“The Stranger”—a Short Story by Hany Ali Said

2 April, 2023,
Reading Time :4 minutes


Hany Ali Said

Translated by Ibrahim Fawzy


At blazing noon, the high temperature resembled a flame that escaped from hell and inhabited the earth. From afar, the man looked like a pile of stones by the roadside. His human features weren’t clear to me until the distance between us lessened.

I was driving home from work, a hundred or more kilometers away. His perfectly still, outstretched hand gave him the appearance of one of those highway scarecrows erected by contractors to warn drivers of roadwork repairs. I didn’t notice that the hand belonged to a man — not a scarecrow — until I passed him. I braked hard and reversed my car.

In his despair, the poor man had turned his face to oncoming traffic in the highway’s other lane. He paid me no heed until my car stopped beside him. I rolled down the window, and waved. “Get in.”

At first he didn’t understand. From his features I could tell he was one of the many South Asian laborers who worked in the Gulf, where I too was employed. More than once I regretted my inability to identify Adam’s many sons, and the nations’ wombs from which they came. Everyone I met recognized that I was Egyptian, though I never understood how they knew.

I called out again, “Get in, Sadeek.”

He reached for the car door with the desperateness of someone on his last legs, in the heat. Inside, the car’s air conditioner cooled his face. His hair, pitch black, fell over his forehead. His lips, scorched by the sun, were chapped. I handed him a bottle of water. He took it, gratefully. In seconds, he poured the water down his throat. I didn’t have another bottle to give him. He thanked me in an Arabic accent I had trouble understanding.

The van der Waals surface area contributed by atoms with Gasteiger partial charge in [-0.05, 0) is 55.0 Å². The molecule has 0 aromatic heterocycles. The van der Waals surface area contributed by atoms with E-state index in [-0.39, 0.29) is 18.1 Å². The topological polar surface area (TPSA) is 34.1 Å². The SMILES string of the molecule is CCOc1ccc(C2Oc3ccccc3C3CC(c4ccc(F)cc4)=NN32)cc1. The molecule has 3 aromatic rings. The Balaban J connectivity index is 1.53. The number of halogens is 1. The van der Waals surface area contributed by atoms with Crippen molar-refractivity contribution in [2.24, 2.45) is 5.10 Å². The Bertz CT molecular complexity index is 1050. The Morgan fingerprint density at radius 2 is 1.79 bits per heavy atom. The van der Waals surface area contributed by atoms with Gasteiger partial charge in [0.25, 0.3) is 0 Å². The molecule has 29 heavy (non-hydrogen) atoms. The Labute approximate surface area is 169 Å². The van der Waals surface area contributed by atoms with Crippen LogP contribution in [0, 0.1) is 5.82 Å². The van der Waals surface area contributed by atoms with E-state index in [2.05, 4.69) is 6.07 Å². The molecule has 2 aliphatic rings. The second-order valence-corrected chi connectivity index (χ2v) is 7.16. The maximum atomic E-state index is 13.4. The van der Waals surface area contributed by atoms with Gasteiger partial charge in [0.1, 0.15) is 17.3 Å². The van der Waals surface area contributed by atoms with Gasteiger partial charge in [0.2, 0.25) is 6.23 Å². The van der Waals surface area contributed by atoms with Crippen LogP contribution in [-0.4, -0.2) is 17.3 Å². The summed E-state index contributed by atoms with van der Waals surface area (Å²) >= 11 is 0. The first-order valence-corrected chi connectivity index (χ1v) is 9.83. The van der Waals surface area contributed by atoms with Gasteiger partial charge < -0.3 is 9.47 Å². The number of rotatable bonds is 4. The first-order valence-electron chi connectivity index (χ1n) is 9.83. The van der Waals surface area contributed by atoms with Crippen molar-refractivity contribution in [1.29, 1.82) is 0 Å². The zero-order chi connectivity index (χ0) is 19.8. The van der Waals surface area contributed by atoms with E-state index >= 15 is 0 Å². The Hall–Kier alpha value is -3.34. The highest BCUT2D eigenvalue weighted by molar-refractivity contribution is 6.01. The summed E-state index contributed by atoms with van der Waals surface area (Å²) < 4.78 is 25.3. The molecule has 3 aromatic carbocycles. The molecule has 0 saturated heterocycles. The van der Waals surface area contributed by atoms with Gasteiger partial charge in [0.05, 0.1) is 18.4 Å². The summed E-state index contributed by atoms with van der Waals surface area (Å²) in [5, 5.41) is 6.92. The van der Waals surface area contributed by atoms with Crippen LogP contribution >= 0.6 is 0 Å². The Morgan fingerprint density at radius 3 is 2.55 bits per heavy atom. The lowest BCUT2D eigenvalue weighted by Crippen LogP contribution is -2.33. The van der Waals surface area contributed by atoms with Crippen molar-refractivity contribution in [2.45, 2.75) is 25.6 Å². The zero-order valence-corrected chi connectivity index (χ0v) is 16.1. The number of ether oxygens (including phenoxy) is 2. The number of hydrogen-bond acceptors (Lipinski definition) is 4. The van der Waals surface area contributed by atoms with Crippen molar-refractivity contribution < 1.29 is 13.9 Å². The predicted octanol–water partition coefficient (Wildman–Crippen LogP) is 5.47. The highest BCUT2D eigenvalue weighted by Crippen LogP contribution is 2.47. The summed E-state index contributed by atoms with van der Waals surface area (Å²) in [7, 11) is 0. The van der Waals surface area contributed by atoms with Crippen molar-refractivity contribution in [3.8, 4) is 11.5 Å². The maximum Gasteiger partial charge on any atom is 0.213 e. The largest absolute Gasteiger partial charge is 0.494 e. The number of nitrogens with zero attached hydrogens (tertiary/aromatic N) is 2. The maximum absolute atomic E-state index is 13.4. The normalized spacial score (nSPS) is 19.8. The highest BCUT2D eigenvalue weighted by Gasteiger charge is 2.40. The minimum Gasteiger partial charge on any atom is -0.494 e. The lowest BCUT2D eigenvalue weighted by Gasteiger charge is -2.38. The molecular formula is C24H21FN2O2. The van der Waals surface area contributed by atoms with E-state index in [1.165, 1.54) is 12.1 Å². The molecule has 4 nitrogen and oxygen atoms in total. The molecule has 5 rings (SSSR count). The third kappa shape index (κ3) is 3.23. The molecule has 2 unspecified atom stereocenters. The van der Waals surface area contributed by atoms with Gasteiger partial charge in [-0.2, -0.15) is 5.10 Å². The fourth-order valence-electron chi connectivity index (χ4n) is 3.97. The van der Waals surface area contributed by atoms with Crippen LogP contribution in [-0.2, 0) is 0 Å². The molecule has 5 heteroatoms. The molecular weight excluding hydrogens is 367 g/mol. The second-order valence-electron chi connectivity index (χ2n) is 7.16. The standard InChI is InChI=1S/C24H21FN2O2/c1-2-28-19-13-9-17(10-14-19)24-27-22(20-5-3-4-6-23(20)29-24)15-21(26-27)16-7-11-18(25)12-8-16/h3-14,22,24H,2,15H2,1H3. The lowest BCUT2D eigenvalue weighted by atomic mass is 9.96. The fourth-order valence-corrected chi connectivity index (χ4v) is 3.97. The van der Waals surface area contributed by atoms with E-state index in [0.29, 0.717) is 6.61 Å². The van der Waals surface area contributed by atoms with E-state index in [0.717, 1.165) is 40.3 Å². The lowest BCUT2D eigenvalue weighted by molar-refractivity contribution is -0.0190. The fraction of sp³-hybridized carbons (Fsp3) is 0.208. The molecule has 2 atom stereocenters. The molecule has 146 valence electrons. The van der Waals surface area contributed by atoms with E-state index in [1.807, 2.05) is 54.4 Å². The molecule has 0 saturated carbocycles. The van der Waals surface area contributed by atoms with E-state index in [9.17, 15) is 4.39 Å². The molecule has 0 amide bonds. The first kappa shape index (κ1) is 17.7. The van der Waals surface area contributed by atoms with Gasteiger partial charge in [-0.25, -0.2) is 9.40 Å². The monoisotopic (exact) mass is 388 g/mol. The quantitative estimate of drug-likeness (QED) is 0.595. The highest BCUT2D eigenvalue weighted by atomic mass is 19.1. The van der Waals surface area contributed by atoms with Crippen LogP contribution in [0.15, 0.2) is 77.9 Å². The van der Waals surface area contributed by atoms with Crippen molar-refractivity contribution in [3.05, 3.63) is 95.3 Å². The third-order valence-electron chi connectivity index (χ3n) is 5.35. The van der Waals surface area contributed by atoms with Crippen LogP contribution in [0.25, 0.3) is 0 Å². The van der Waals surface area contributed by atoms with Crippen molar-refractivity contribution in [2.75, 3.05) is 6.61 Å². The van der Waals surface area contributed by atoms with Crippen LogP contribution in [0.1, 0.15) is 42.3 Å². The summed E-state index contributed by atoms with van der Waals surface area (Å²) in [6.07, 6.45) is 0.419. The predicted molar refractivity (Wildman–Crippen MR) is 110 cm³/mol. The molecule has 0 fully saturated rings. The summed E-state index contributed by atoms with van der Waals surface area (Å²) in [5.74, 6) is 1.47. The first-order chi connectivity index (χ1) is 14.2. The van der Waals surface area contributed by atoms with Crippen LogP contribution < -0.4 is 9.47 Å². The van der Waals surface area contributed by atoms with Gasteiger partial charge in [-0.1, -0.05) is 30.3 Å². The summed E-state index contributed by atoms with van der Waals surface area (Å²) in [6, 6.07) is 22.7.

Shukran, Mudeer. May Allah reward you.”

Between Sadeek and Mudeer, thousands of migrants had disappeared. Every one of us who worked in the Gulf was called either “Mudeer” or “Sadeek” — as though our names belonged to gods, who were worshipped instead of Allah. It had almost become forbidden to acknowledge or address us by our real names.

Every now and then while driving, I took a peek at him. With his eyes closed, his head was against the car headrest. From the sporadic Arabic, English, and sign language he used I guessed he was Bangladeshi. He had left his home and had come here for a job at a company. He had missed the car, which ferried laborers to work. He had been trying to get there to avoid punishment by his Mudeer. Instead he settled himself in the front seat, and fell asleep.

As we approached my apartment, I tried to wake him up.

Sadeek! Sadeek!” My words startled him, and he sat bolt up right.

“Where do you get out?” I asked.

“Here … Here,” he nodded.

He left me with a stranger’s smile, and I knew I would never see him again. I went onto the market to buy some groceries, and then went home. In a desultory mood I trudged up the stairs of my building like a person worn down by life, yearning for anything but life itself. I let myself into the apartment. I went to a window, shut it, and turned up the air conditioner in a room that was suffocating. I glanced outside. My passenger, the stranger, was sitting on the red-hot pavement, his head between his knees, in an effort to escape the heat.